I read with some astonishment the “Breaking” news on the BBC website that presents – in shocked terms – the notion that the elections in Scotland and Wales in May are covered by the ECHR jurisprudence on prisoner votes.
This follows Aidan O’Neill QC raising the issue with a parliamentary committee in response to this bizarre comment from the Cabinet office minister, Mark Harper in his written statement of 10 December:
“The right to vote will be restricted to UK Westminster parliamentary and European parliamentary elections only, and no other elections or referendums.”
Why am I shocked?
Because Smith v Scott, the Scottish prisoner vote case, was decided in the Inner House of the Court of Session in 2007, mere months before the last Scottish parliamentary election. This case, criticising the previous government, noted at para  that,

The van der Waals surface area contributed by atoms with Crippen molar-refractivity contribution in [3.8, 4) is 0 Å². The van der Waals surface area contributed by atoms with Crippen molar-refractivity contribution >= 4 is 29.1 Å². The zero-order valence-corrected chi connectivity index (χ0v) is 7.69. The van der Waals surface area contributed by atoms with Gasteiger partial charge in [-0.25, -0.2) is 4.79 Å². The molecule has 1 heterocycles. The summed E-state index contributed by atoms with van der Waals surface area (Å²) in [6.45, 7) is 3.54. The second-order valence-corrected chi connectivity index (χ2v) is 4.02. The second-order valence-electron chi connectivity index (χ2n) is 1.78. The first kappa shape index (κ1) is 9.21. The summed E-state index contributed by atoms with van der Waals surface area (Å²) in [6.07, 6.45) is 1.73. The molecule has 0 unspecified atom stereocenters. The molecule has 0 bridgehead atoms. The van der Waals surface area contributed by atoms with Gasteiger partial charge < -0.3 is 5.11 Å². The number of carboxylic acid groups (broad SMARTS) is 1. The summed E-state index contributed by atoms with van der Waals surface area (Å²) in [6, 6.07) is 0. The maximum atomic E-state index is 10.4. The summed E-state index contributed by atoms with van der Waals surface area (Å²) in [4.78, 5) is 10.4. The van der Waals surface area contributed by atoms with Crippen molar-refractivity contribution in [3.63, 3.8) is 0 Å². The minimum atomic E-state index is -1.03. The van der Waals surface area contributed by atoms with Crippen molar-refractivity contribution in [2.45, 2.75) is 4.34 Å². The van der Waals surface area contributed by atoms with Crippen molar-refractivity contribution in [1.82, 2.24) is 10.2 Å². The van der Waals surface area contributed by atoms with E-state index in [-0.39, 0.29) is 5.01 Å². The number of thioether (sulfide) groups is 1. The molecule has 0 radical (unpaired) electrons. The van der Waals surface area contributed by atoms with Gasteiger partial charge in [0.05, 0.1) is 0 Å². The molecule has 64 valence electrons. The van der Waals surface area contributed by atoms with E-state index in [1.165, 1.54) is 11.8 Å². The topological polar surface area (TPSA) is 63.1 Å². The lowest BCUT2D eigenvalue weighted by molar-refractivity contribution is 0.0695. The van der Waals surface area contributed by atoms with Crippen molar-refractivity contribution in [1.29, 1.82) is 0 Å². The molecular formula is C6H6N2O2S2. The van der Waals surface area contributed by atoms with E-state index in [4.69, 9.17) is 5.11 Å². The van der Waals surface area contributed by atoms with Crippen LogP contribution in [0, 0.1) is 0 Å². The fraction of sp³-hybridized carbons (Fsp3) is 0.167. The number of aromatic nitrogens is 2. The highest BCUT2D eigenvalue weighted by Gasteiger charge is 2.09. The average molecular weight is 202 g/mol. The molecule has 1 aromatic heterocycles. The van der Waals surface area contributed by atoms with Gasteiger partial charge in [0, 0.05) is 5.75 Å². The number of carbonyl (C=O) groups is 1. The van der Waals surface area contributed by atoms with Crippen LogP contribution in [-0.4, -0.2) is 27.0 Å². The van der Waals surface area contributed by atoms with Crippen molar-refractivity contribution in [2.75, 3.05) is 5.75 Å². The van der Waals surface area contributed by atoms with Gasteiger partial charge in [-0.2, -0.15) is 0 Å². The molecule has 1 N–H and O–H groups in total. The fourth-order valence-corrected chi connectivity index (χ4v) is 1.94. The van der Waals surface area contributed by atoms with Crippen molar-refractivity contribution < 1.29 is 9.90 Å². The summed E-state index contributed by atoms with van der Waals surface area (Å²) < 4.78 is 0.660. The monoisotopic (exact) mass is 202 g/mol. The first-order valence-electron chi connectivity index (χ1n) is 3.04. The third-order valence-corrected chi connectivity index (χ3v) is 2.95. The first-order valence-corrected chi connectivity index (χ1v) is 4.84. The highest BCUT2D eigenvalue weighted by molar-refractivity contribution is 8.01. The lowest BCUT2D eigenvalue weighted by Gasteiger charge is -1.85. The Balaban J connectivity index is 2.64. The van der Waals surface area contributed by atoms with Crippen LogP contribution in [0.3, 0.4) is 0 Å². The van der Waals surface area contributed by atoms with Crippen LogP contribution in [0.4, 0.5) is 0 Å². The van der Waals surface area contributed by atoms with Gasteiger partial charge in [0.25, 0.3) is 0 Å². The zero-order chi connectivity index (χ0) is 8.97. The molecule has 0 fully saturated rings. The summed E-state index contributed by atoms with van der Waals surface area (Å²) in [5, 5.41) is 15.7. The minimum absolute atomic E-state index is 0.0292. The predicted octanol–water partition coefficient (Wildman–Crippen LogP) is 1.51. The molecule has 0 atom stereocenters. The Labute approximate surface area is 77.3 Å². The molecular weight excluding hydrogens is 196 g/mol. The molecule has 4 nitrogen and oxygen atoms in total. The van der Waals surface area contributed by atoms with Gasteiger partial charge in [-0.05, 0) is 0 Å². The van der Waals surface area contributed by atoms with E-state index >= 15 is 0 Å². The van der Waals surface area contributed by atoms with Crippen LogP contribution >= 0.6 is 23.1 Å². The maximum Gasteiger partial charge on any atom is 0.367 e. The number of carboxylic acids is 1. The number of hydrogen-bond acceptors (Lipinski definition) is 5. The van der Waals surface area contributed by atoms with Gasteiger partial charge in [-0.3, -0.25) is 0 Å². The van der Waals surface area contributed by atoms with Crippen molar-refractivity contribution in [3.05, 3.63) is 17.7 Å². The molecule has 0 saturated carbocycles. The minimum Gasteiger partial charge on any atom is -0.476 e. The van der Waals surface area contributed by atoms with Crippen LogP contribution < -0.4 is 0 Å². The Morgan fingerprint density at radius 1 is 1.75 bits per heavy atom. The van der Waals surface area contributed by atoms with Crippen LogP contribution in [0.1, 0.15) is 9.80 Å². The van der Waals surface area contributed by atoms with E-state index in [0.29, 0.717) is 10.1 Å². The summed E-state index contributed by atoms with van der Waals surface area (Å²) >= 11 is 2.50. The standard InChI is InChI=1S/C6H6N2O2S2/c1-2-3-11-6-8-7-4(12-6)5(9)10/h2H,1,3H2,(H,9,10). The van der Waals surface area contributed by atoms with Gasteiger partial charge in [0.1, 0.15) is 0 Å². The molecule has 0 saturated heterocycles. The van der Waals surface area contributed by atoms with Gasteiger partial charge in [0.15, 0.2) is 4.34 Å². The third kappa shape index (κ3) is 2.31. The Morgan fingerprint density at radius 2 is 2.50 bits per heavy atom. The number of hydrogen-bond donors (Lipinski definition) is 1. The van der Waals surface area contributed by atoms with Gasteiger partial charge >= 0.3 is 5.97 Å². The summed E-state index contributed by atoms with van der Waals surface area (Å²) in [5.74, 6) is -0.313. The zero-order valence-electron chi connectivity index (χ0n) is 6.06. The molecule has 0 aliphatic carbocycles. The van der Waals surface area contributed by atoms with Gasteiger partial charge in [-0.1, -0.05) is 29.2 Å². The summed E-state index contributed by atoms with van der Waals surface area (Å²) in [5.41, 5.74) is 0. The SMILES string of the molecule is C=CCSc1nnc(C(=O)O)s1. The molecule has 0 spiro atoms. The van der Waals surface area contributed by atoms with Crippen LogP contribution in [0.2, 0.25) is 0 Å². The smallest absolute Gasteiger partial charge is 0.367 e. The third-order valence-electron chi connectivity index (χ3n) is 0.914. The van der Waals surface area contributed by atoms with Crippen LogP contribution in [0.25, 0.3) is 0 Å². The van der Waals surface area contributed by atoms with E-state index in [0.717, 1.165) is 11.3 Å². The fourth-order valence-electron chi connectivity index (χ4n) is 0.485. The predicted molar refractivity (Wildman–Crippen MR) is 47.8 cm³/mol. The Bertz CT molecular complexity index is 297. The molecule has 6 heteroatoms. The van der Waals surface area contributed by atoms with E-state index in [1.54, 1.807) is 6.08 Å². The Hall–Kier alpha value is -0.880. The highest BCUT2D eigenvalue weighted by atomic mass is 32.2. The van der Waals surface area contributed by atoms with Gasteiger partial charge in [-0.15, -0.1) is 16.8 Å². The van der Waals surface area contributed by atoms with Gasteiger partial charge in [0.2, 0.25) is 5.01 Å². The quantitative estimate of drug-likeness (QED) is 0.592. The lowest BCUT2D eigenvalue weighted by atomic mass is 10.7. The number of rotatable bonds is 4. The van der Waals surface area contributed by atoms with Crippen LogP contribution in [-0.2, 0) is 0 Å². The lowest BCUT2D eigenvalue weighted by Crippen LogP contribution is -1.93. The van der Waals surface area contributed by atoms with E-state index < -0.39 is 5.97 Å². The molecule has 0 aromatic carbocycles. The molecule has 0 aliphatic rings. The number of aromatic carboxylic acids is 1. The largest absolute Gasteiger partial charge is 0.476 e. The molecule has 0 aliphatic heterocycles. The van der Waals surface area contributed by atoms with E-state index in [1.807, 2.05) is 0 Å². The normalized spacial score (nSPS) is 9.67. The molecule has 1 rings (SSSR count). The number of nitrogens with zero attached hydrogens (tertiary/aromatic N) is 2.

“the Scottish parliamentary election in May 2007 will take place in a manner which is not Convention-compliant.”
And pronounced a declarator of incompatibility with the European Convention on Human Rights – meaning that the government should – at some point in the last four years – have responded to this and amended the law.
So which is worse?
That UK government ministers did not seem to know that Scottish elections were affected at all?
That UK government ministers appear unaware of the Scottish appellate decision declaring the provisions of the Representation of the People Act incompatible with the ECHR from 2007 BECAUSE THEY DID NOT EXTEND THE FRANCHISE TO PRISONERS IN RELATION TO THE 2007 SCOTTISH PARLIAMENTARY ELECTION?
I personally plump for the latter.
And that the UK government have not respected a decision of the Scottish courts declaring legislation incompatible with the ECHR is disgraceful.